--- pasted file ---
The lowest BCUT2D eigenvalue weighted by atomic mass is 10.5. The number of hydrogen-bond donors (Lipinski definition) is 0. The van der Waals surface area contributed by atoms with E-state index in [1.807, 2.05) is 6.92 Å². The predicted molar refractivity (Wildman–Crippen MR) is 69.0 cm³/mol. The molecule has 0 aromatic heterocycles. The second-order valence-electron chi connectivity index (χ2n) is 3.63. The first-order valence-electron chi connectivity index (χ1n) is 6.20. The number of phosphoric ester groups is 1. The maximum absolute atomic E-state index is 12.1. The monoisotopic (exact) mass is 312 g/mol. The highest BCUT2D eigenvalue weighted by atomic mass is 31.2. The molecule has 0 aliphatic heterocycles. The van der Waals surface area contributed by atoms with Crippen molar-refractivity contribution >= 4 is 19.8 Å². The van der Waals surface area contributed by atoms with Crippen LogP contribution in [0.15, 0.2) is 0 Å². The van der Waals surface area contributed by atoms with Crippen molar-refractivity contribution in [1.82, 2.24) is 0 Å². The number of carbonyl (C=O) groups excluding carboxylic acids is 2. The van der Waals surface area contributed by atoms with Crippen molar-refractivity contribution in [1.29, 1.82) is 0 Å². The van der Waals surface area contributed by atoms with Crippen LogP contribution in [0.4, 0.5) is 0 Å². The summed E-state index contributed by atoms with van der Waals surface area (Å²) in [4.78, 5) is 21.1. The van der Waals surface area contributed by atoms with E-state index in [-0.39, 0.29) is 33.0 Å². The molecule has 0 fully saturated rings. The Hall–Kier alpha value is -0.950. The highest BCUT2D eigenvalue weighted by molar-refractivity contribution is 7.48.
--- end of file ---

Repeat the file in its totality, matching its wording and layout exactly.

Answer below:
The lowest BCUT2D eigenvalue weighted by atomic mass is 10.5. The number of hydrogen-bond donors (Lipinski definition) is 0. The van der Waals surface area contributed by atoms with E-state index in [1.807, 2.05) is 6.92 Å². The predicted molar refractivity (Wildman–Crippen MR) is 69.0 cm³/mol. The molecule has 0 aromatic heterocycles. The second-order valence-electron chi connectivity index (χ2n) is 3.63. The first-order valence-electron chi connectivity index (χ1n) is 6.20. The number of phosphoric ester groups is 1. The maximum absolute atomic E-state index is 12.1. The monoisotopic (exact) mass is 312 g/mol. The highest BCUT2D eigenvalue weighted by atomic mass is 31.2. The molecule has 0 aliphatic heterocycles. The van der Waals surface area contributed by atoms with Crippen molar-refractivity contribution >= 4 is 19.8 Å². The van der Waals surface area contributed by atoms with Crippen LogP contribution in [0.15, 0.2) is 0 Å². The van der Waals surface area contributed by atoms with Crippen molar-refractivity contribution in [1.82, 2.24) is 0 Å². The number of carbonyl (C=O) groups excluding carboxylic acids is 2. The van der Waals surface area contributed by atoms with Crippen molar-refractivity contribution in [1.29, 1.82) is 0 Å². The van der Waals surface area contributed by atoms with Crippen LogP contribution in [0.4, 0.5) is 0 Å². The summed E-state index contributed by atoms with van der Waals surface area (Å²) in [4.78, 5) is 21.1. The van der Waals surface area contributed by atoms with E-state index in [-0.39, 0.29) is 33.0 Å². The molecule has 0 fully saturated rings. The Hall–Kier alpha value is -0.950. The highest BCUT2D eigenvalue weighted by molar-refractivity contribution is 7.48.